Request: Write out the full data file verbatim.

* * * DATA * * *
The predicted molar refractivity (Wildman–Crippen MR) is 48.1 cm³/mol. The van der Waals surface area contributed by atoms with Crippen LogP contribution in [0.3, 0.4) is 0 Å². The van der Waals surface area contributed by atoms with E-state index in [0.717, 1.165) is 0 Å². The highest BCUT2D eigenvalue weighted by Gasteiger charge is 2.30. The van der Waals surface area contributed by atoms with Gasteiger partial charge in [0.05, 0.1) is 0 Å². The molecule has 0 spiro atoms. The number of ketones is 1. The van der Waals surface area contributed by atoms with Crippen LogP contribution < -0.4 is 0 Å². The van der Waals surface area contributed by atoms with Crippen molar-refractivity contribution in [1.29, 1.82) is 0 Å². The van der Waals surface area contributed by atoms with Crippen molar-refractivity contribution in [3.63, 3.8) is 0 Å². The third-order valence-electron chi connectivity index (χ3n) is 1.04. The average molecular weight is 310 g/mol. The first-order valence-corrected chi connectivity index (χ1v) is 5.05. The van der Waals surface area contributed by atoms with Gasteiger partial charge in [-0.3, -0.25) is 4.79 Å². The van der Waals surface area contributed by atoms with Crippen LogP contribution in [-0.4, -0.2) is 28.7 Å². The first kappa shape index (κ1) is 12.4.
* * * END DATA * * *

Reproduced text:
The predicted molar refractivity (Wildman–Crippen MR) is 48.1 cm³/mol. The van der Waals surface area contributed by atoms with Crippen LogP contribution in [0.3, 0.4) is 0 Å². The van der Waals surface area contributed by atoms with E-state index in [0.717, 1.165) is 0 Å². The highest BCUT2D eigenvalue weighted by Gasteiger charge is 2.30. The van der Waals surface area contributed by atoms with Gasteiger partial charge in [0.05, 0.1) is 0 Å². The molecule has 0 spiro atoms. The number of ketones is 1. The van der Waals surface area contributed by atoms with Crippen LogP contribution < -0.4 is 0 Å². The van der Waals surface area contributed by atoms with Crippen molar-refractivity contribution in [1.29, 1.82) is 0 Å². The van der Waals surface area contributed by atoms with Crippen molar-refractivity contribution in [3.63, 3.8) is 0 Å². The third-order valence-electron chi connectivity index (χ3n) is 1.04. The average molecular weight is 310 g/mol. The first-order valence-corrected chi connectivity index (χ1v) is 5.05. The van der Waals surface area contributed by atoms with Gasteiger partial charge in [-0.3, -0.25) is 4.79 Å². The van der Waals surface area contributed by atoms with Crippen LogP contribution in [-0.4, -0.2) is 28.7 Å². The first kappa shape index (κ1) is 12.4.